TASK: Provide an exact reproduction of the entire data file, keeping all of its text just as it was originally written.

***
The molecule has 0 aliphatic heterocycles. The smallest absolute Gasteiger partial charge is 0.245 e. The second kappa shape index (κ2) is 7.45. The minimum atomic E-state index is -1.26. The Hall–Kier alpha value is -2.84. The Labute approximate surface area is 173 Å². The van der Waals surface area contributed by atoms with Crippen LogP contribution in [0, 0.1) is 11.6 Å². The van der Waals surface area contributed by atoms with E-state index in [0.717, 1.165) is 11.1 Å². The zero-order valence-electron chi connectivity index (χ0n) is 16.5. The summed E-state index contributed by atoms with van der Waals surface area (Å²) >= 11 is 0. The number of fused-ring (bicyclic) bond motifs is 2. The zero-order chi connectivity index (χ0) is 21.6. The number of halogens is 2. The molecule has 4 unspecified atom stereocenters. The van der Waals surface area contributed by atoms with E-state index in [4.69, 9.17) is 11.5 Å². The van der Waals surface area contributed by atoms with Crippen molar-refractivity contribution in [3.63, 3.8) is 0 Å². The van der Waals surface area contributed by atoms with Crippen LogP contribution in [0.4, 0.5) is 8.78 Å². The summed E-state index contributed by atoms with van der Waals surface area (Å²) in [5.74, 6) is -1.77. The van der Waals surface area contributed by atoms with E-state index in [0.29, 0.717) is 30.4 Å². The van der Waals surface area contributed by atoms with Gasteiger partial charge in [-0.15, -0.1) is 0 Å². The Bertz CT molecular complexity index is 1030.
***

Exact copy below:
The molecule has 0 aliphatic heterocycles. The smallest absolute Gasteiger partial charge is 0.245 e. The second kappa shape index (κ2) is 7.45. The minimum atomic E-state index is -1.26. The Hall–Kier alpha value is -2.84. The Labute approximate surface area is 173 Å². The van der Waals surface area contributed by atoms with Crippen LogP contribution in [0, 0.1) is 11.6 Å². The van der Waals surface area contributed by atoms with E-state index in [0.717, 1.165) is 11.1 Å². The zero-order valence-electron chi connectivity index (χ0n) is 16.5. The summed E-state index contributed by atoms with van der Waals surface area (Å²) >= 11 is 0. The number of fused-ring (bicyclic) bond motifs is 2. The zero-order chi connectivity index (χ0) is 21.6. The number of halogens is 2. The molecule has 4 unspecified atom stereocenters. The van der Waals surface area contributed by atoms with E-state index in [4.69, 9.17) is 11.5 Å². The van der Waals surface area contributed by atoms with Crippen molar-refractivity contribution in [3.63, 3.8) is 0 Å². The van der Waals surface area contributed by atoms with Crippen LogP contribution in [0.4, 0.5) is 8.78 Å². The summed E-state index contributed by atoms with van der Waals surface area (Å²) in [5.74, 6) is -1.77. The van der Waals surface area contributed by atoms with E-state index in [0.29, 0.717) is 30.4 Å². The van der Waals surface area contributed by atoms with Gasteiger partial charge in [-0.15, -0.1) is 0 Å². The Bertz CT molecular complexity index is 1030.